I heard a story on the radio recently of a policeman who was searching a man. As he went through his pockets he discovered several bags full of illegal drugs. Before he could say anything, the man gave him an exasperated look and said, “These aren’t my pants!”
The most pain I have suffered (in terms of damage inflicted by a person) was caused by the lying of someone I trusted. We opened up our home to be used as a rental managed by a friend. His vision was to help get men who were homeless off the streets. But instead of following the guidelines we established he began lying about what was happening with the residents as well as telling people that we had given him the home. Ultimately we had to go to court just to get possession of the house. His betrayal, lies, and the financial and emotional cost to my wife and me generated much suffering. I realize that compared to what many others throughout the world have suffered this was not so bad. Even so, it gave me a lasting memory of the harmful impact of lies.
Lamentations 3:39—Why should any living person complain, any man, because of the punishment for his sins?
One of the aspects of leadership that I find most taxing is taking disciplinary action against employees for immoral, illegal, or unethical behavior. If people were honest and simply confessed wrongdoing it would not be so hard. Yet rarely does that seem to be the case. Excessive time and emotional energy is spent in separating truth from fiction.
Have you ever made an exciting discovery? You go and share your new found information with those who should be interested and their response is unenthusiastic. Instead of them celebrating with you or wanting to learn more, you are met with disinterested head nodding. The test of whether someone really cares about what you care about is their genuine willingness to get involved.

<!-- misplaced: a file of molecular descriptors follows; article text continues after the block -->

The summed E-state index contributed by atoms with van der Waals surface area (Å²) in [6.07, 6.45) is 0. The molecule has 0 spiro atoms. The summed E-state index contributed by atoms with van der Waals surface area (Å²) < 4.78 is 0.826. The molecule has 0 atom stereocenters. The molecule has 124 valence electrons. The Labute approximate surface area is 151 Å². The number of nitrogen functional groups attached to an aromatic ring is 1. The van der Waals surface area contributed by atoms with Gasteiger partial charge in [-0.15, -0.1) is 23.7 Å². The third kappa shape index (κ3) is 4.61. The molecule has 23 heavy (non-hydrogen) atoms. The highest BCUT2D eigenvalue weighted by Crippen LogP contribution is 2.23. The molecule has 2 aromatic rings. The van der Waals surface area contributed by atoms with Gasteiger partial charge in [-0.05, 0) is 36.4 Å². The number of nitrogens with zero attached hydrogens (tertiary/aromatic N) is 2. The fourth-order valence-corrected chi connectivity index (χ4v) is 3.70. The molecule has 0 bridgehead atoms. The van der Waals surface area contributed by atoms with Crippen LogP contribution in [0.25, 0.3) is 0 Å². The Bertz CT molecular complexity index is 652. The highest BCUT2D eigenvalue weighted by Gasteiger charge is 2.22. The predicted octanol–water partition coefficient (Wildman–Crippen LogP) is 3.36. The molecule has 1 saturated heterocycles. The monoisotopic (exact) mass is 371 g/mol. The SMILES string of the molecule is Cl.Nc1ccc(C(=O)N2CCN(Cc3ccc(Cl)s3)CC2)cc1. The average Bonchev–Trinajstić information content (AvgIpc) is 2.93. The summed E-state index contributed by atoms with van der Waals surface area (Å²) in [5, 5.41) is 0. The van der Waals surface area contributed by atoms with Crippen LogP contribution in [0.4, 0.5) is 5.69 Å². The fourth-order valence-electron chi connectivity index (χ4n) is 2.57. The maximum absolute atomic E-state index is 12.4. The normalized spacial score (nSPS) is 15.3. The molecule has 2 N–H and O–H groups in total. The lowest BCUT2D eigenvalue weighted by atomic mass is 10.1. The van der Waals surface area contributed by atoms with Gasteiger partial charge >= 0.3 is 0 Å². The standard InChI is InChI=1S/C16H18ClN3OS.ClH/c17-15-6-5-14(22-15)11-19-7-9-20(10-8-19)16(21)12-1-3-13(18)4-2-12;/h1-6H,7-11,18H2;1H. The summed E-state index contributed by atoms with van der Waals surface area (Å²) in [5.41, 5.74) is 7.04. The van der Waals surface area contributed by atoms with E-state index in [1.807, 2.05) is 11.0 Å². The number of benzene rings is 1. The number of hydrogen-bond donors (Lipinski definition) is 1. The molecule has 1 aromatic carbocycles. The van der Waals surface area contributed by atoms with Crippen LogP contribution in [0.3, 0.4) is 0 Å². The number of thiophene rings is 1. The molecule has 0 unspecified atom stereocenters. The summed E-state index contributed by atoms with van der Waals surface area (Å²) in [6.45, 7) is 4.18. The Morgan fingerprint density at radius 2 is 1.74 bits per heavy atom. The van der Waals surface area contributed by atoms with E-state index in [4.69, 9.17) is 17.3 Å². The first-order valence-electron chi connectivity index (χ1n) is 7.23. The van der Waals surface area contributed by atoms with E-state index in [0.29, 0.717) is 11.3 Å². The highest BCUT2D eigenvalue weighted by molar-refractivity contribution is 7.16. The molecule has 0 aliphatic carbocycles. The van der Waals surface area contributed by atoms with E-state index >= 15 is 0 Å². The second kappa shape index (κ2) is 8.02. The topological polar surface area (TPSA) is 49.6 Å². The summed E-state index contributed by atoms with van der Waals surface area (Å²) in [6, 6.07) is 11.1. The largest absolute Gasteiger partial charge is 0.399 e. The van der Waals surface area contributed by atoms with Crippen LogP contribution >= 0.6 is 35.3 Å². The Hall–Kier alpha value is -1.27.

Nadjya* came into our center to get food. As Bryan had her fill out forms, she shared she was mentally struggling. He forewarned me that she seemed kind of bizarre. I called her in and asked her questions to determine her financial and spiritual status. Essentially, a bout of pneumonia and lingering weakness caused her to miss enough work that she was in need of our help. I was surprised at how well her job paid. Most people who visit us make very little money or are in between jobs. I was also impressed with her faith in God’s mercy and forgiveness. She seemed to have a good grasp of the Bible.
While browsing through a magazine at an X-ray clinic, an advertisement caught my eyes. The bold headlines proclaimed something to the effect of, “It is WRONG! . . . It is Nationally Televised”. The ad promoted some upcoming cable channel roast of Playboy magazine’s founder and owner, Hugh Hefner.
Aber and I sat at the table and dipped the addicting chips in delicious hot sauce. Aber asked if we could meet. He was spiritually hungry, eager to learn more about God. After our usual chitchat he shared about a vivacious gal at work on his team. She had recently moved to Oregon from Massachusetts. He noted her athleticism and that the two of them were working out three times a week during lunch. He was losing weight and felt great. Not surprisingly, the chips I’d been munching lost their flavor.